The health and wellness documentary All the Rage makes it known from the start that it’s kind of a mess, and such an earnest declaration up front goes a long way. A look at the work of revolutionary thinker and doctor John Sarno, the film by Michael Galinsky, his partner Suki Hawley, and their producer David Beilinson blends personal testimonies, complex human struggles, and scientific and psychological research into an ungainly, but likable and often uplifting final product.
Dr. Sarno, a former practitioner at the NYU School of Medicine who passed away this June at the age of 93, wrote a number of bestselling books about the link between chronic pain and underlying psychological factors. It was the belief of Dr. Sarno that not every chronic bodily pain should be cured via medication, surgery, intense physical therapy, or any number of other holistic treatments. Dr. Sarno wrote and lectured at great length about how anxiety, anger, and repressed feelings (some dating back to childhood) could manifest themselves as often debilitating physical aches and pains. Although he was shunned by many within the medical community (to a point where doctors in his own hospital refused to refer patients to him), Sarno never wavered in his belief that most chronic pain could go away if the patient in question simply treated themselves better on a psychological level and openly addressed long simmering feelings.
The personal aspect of All the Rage doesn’t come from Sarno’s struggle for legitimacy, but from director Galinsky’s own battles with horrific back pain. Shortly after trying to release his last documentary with Hawley (the wonderful Battle for Brooklyn, which played Hot Docs several years ago), Galinsky also wrestled with the death of his father, unresolved feelings towards his mother, a sense of professional inadequacy, and trying to raise his children in a comforting environment. Galinsky would often be confined to the floor of his office for days on end, unable to move. The majority of All the Rage chronicles Galinsky’s healing journey, which began all the way back in 2004 and became more intense in 2011.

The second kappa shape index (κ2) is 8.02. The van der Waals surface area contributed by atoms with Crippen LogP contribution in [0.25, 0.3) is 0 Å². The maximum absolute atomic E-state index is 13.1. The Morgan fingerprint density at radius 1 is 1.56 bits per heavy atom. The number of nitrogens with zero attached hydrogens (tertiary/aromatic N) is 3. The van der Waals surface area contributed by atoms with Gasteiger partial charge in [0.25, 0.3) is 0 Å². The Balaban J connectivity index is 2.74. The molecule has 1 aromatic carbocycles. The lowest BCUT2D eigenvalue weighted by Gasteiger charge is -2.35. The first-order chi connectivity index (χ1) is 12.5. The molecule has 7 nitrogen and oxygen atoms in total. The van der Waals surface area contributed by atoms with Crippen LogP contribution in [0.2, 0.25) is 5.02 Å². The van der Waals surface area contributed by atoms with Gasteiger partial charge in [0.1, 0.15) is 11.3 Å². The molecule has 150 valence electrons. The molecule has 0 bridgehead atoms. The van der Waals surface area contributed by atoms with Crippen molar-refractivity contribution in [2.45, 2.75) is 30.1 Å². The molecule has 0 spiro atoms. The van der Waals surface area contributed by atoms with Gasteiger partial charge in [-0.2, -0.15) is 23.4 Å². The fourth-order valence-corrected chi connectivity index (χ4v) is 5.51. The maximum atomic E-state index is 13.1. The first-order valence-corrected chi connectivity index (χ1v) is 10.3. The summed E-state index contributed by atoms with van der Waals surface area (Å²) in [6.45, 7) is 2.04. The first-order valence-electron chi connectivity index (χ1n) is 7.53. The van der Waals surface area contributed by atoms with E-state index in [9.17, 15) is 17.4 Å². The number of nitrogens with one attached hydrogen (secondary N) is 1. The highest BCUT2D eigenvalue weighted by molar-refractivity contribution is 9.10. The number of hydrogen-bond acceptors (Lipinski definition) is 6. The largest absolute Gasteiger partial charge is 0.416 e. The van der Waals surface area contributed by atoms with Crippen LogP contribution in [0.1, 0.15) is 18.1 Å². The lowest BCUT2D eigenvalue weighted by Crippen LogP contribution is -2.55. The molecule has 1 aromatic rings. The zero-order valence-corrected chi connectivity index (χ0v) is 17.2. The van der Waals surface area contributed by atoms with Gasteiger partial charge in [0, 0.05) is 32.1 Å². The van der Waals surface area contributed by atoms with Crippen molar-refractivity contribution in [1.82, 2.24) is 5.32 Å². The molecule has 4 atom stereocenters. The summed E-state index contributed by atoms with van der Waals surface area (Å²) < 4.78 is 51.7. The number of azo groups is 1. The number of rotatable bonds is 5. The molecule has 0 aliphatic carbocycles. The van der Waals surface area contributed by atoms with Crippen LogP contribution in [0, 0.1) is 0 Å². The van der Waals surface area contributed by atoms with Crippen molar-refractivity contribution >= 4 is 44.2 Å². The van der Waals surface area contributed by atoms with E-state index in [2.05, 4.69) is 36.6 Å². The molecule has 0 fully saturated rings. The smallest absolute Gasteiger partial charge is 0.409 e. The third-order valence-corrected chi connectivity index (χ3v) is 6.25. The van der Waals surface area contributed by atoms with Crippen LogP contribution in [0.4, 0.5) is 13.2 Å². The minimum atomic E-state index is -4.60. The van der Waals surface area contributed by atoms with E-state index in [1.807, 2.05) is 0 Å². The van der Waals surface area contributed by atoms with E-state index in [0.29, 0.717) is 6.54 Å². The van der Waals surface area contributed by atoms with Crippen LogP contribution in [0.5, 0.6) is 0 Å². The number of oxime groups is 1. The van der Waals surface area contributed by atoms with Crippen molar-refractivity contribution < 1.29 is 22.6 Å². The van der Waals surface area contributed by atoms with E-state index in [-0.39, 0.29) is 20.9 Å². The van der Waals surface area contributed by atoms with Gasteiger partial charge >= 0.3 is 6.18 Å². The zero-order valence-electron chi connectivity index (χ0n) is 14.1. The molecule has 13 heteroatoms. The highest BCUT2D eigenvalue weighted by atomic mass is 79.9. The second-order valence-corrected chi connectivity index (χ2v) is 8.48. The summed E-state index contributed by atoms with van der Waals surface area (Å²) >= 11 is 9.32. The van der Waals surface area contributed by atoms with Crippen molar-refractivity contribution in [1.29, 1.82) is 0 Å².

Galinsky has a lot of gratitude towards Dr. Sarno, and the filmmaking bias never stays hidden here. No detractors of Dr. Sarno are ever talked to, which makes sense because he was a doctor that was constantly under ideological attack. The place of medical experts is taken up by candid celebrity testimonials from the likes of Howard Stern, Larry David, Andrew Weil, and John Stossel. Galinsky nicely documents that Dr. Sarno isn’t some new school healer, but rather an old school, conservative thinker in the vein of Freud or Descartes. The film also makes it known that Dr. Sarno really only treats patients who don’t have obvious injuries like tumours, muscle tears, fractures, or debilitating illnesses. He’ll only treat those who are face with a choice between restful mindfulness or having a portion of their spine shaved off via surgery or a lifetime of medication. All the Rage makes the case that despite having views that run counter to convention, John Sarno still exhibits all of the traits that a great doctor should possess.